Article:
Even on a sunny day, it’s not unusual for the skies to rumble as I walk on the beach near my Lopez Island home. Much of the island is in the flight pattern of EA 18G “Growler” supersonic jet warplanes flying from nearby Naval Air Station Whidbey Island (NASWI). If the Navy gets its way, the Growlers—electronic attack aircraft that specialize in radar jamming—will increase in number. Additionally, the Navy plans for the jets to participate in 2,900 training exercises over an Electronic Warfare Range that includes wilderness, communities, and cities across Washington’s Olympic Peninsula.
The Navy claims that this project (with an $11.5 million price tag) will have “no significant impact” on the environment. In response to community opposition, however, the U.S. Forest Service is accepting public comment until November 28. I’m opposed to this proposal for many reasons, and I’ve sent the letter below to Forest Environmental Coordinator Greg Wahl.
|Photo by Dahr Jamail, “Truthout”|
The electronic warfare training would include the use of large RV-sized trucks equipped with electromagnetic-generating equipment along 14 sites in Olympic National Forest and several along the boundary of Olympic National Park. While those trucks wouldn’t be allowed inside the Park, the airspace above the Park will be rumbling with squadrons of noisy warplanes practicing their maneuvers for up to 16 hours per day, 260 days a year. The Navy hasn’t provided any relevant studies to prove no long-term effects to flora and fauna for the proposed 4,680 hours per year of exposure to the jet noise or the electromagnetic radiation from the mobile emitters. The US Forest Service has accepted the Navy’s claim of “no significant impact” and has decided to grant the Navy a long-term permit to use our National Forests for the mobile emitters.
The Forest Service is inviting public input on its decision to grant the permit.
Public comments can be emailed to Forest Service environmental coordinator Greg Wahl at email@example.com or at 1835 Black Lake Blvd. S.W., Olympia, WA 98512. Comments also can be submitted electronically at https://cara.ecosystem-management.org/Public/CommentInput?Project=42759. I did both; here’s mine.
Dear Greg Wahl,
I’m writing to urge you to reverse your decision to grant the Navy a long-term permit to use the Olympic National Forest for Electronic Warfare Training. I believe this project will result in very real harmful effects— both to humans and to wildlife— from human-made electromagnetic fields. Electronic Warfare Training is not consistent with the public purposes for which national forests are reserved.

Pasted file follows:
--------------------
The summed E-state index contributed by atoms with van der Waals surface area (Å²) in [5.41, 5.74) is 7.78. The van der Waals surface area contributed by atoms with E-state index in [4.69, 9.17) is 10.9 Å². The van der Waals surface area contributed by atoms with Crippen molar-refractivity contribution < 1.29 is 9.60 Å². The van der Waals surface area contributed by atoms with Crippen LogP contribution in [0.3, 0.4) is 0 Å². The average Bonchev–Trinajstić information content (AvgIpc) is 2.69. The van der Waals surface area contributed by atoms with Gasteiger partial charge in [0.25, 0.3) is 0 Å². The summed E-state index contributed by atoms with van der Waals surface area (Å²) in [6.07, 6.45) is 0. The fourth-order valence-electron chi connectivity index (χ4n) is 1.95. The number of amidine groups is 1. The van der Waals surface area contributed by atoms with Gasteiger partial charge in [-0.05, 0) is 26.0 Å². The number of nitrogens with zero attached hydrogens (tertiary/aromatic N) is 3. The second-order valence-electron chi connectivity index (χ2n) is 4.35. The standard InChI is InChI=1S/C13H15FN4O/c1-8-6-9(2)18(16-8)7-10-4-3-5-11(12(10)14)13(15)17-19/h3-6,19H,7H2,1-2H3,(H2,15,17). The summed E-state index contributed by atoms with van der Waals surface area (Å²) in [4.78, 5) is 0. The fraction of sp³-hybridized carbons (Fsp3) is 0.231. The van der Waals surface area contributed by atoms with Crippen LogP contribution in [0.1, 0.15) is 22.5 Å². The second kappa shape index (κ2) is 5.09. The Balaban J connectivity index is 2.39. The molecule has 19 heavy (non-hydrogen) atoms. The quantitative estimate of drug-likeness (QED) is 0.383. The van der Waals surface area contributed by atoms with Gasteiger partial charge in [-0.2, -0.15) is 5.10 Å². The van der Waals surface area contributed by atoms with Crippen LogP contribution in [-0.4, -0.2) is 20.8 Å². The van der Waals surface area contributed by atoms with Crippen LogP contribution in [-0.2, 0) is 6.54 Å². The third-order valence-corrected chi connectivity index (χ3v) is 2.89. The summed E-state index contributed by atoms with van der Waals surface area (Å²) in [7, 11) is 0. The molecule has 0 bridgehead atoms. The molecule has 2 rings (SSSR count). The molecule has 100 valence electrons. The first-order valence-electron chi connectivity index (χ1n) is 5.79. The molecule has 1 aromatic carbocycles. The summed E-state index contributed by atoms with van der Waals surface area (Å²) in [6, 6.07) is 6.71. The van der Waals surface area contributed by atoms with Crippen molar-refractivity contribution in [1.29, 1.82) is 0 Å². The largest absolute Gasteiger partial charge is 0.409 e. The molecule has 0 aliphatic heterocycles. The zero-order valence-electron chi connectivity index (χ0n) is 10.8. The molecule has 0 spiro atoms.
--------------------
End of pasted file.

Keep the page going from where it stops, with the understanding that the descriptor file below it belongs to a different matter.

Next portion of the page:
The Navy has violated the National Environmental Policy Act (NEPA) in drafting its Environmental Assessment (EA) by not using the most recent and “best available science” to conclude that there will be “No Significant Impact” from this project. The Navy’s supporting science documents are sorely outdated. Thousands of recent, peer-reviewed studies suggest we can expect harmful effects from this project.
Federal Law requires that the Navy fully analyze and disclose all potential impacts—direct, indirect and cumulative—that this project could have. In particular, the EA did not address: noise from the jets involved in the training; pollution, both chemical and electromagnetic, resulting from the warplanes; the effects of this project on the critical habitat and protected sanctuary for wildlife that these pristine coastal regions and forests provide; the economic and social impacts on this area, long-used by millions of visitors every year for recreation and wilderness experiences.
Finally, if the Forest Service grants this permit, it is in violation of its own management plan and the National Forest Management Act. The Department of Defense does not have the right to override the Forest Service’s own management plan and this act.
Thank you in advance for consideration of my comments. I hope that the concerns raised by many residents in the region will convince you to rescind the permit for the Navy to engage in Electronic Warfare Training on Olympic National Forest lands.